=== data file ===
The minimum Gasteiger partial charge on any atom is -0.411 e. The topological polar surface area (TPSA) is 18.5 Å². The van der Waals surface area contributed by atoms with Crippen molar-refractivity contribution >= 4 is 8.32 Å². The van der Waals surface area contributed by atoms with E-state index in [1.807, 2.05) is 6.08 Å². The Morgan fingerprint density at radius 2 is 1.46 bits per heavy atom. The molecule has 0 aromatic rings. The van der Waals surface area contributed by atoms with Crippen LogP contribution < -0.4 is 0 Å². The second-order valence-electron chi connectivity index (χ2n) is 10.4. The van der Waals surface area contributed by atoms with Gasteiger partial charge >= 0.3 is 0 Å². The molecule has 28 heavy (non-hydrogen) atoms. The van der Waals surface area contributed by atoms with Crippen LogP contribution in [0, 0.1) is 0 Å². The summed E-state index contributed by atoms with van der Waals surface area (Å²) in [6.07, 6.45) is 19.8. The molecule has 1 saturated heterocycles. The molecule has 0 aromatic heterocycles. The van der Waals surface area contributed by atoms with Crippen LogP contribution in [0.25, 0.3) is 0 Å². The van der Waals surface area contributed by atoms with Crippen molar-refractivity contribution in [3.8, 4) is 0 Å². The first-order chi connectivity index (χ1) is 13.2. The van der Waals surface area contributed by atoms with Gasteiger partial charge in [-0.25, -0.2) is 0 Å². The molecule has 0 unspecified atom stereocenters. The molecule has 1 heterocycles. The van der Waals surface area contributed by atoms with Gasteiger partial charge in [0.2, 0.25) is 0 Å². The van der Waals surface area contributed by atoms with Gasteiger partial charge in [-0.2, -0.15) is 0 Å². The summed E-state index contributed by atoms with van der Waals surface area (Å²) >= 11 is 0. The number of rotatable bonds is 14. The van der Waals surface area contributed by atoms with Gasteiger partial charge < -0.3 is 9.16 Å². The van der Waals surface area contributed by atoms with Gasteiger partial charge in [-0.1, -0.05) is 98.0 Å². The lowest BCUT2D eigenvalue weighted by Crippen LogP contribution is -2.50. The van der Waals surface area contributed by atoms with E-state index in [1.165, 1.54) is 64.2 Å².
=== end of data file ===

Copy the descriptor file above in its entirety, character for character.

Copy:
The minimum Gasteiger partial charge on any atom is -0.411 e. The topological polar surface area (TPSA) is 18.5 Å². The van der Waals surface area contributed by atoms with Crippen molar-refractivity contribution >= 4 is 8.32 Å². The van der Waals surface area contributed by atoms with E-state index in [1.807, 2.05) is 6.08 Å². The Morgan fingerprint density at radius 2 is 1.46 bits per heavy atom. The molecule has 0 aromatic rings. The van der Waals surface area contributed by atoms with Crippen LogP contribution < -0.4 is 0 Å². The second-order valence-electron chi connectivity index (χ2n) is 10.4. The van der Waals surface area contributed by atoms with Gasteiger partial charge >= 0.3 is 0 Å². The molecule has 28 heavy (non-hydrogen) atoms. The van der Waals surface area contributed by atoms with Crippen LogP contribution in [0, 0.1) is 0 Å². The summed E-state index contributed by atoms with van der Waals surface area (Å²) in [6.07, 6.45) is 19.8. The molecule has 1 saturated heterocycles. The molecule has 0 aromatic heterocycles. The van der Waals surface area contributed by atoms with Crippen LogP contribution in [0.25, 0.3) is 0 Å². The van der Waals surface area contributed by atoms with Crippen molar-refractivity contribution in [3.8, 4) is 0 Å². The first-order chi connectivity index (χ1) is 13.2. The van der Waals surface area contributed by atoms with Gasteiger partial charge in [-0.25, -0.2) is 0 Å². The molecule has 0 unspecified atom stereocenters. The molecule has 1 heterocycles. The van der Waals surface area contributed by atoms with Gasteiger partial charge in [0.2, 0.25) is 0 Å². The van der Waals surface area contributed by atoms with Gasteiger partial charge in [-0.2, -0.15) is 0 Å². The summed E-state index contributed by atoms with van der Waals surface area (Å²) >= 11 is 0. The number of rotatable bonds is 14. The van der Waals surface area contributed by atoms with Gasteiger partial charge < -0.3 is 9.16 Å². The van der Waals surface area contributed by atoms with Gasteiger partial charge in [-0.1, -0.05) is 98.0 Å². The lowest BCUT2D eigenvalue weighted by Crippen LogP contribution is -2.50. The van der Waals surface area contributed by atoms with E-state index in [1.165, 1.54) is 64.2 Å².